Rather than the usual, once-a-year increase, rates might go up, down, or do a loop-the-loop and barrel roll before the summer is over. No one planned it this way. In fact, the plans and expectations of everyone involved seem to have gone awry.
The deviation from normalcy began in late 2013, when the Postal Regulatory Commission approved an “exigent” 4.3% surcharge to compensate the U.S. Postal Service for its losses caused by the recent recession.
The PRC ruled that the surcharge would expire when it netted USPS $3.2 billion, which sounded simple enough at the time. But projecting at least 45 days in advance – the minimum amount of time to implement a rate change – exactly when the $3.2 billion target will be reached is no simple or uncontroversial matter.
Attacked by both sides
Both the Postal Service, which wanted a larger and more permanent surcharge, and mailers groups, which argued for no surcharge, appealed the PRC decision. After an appeals court heard their oral arguments in September, many mailing experts expected the court’s decision by the end of 2014.
USPS even held off on its usual January increase, figuring the decision was imminent.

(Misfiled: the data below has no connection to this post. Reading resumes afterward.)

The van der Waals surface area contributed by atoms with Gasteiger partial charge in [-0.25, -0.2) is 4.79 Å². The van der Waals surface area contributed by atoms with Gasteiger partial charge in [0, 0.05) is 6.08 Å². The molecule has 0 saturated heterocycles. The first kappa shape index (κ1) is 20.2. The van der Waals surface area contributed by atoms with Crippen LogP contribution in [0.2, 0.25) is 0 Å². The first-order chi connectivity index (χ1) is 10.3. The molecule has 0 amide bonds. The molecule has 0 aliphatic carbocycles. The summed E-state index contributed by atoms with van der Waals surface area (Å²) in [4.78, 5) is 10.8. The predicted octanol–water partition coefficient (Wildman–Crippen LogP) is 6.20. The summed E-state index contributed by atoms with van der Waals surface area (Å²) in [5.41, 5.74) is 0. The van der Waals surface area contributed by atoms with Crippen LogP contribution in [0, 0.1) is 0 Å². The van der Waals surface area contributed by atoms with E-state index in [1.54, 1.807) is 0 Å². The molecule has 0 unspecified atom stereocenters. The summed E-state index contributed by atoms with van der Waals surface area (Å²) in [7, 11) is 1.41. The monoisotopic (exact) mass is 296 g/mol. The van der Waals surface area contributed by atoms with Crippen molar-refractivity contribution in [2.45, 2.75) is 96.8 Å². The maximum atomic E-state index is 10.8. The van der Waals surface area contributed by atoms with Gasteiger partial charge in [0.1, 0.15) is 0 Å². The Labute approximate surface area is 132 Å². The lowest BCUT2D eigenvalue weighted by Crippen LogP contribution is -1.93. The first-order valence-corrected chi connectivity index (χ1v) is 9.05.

However, nearly seven months after oral arguments, there’s still no word from the court, which could increase the surcharge, extend it, make it permanent, or even reject it.
Postal officials ended up filing for inflation-based increases after all, with implementation scheduled for April 26. But they miscalculated the effect of some efficiency incentives built into the rate proposal, causing the PRC to send the Postal Service back to the drawing board.
Even if the USPS revisions are filed tomorrow, the new prices probably won’t take effect until at least early June. And legal wrangling could delay implementation once again.
Possible postal maneuver
The Association for Postal Commerce figures that the implementation date for the inflation-based increases could end up being just a few weeks before the surcharge expires this summer. And, for all we know, the appeals court decision could land right between those two dates.
There is talk that, not wanting to implement back-to-back price changes, the Postal Service will schedule the inflation-based increases to occur simultaneously with the surcharge expiration. That would result in a net average increase of about 2.3%, with some mailers getting rate decreases and some significant increases.
It might also enable the Postal Service to dodge a thorny problem caused by the temporary surcharge: the prospect of reducing Forever Stamp prices by two cents, which could confuse the public and undermine the whole concept of Forever Stamps.
By rejiggering its proposed inflation-based rate hikes for other First-Class Mail, postal officials might be able to implement a rate hike on Forever Stamps that would cancel out expiration of the two-cent surcharge.
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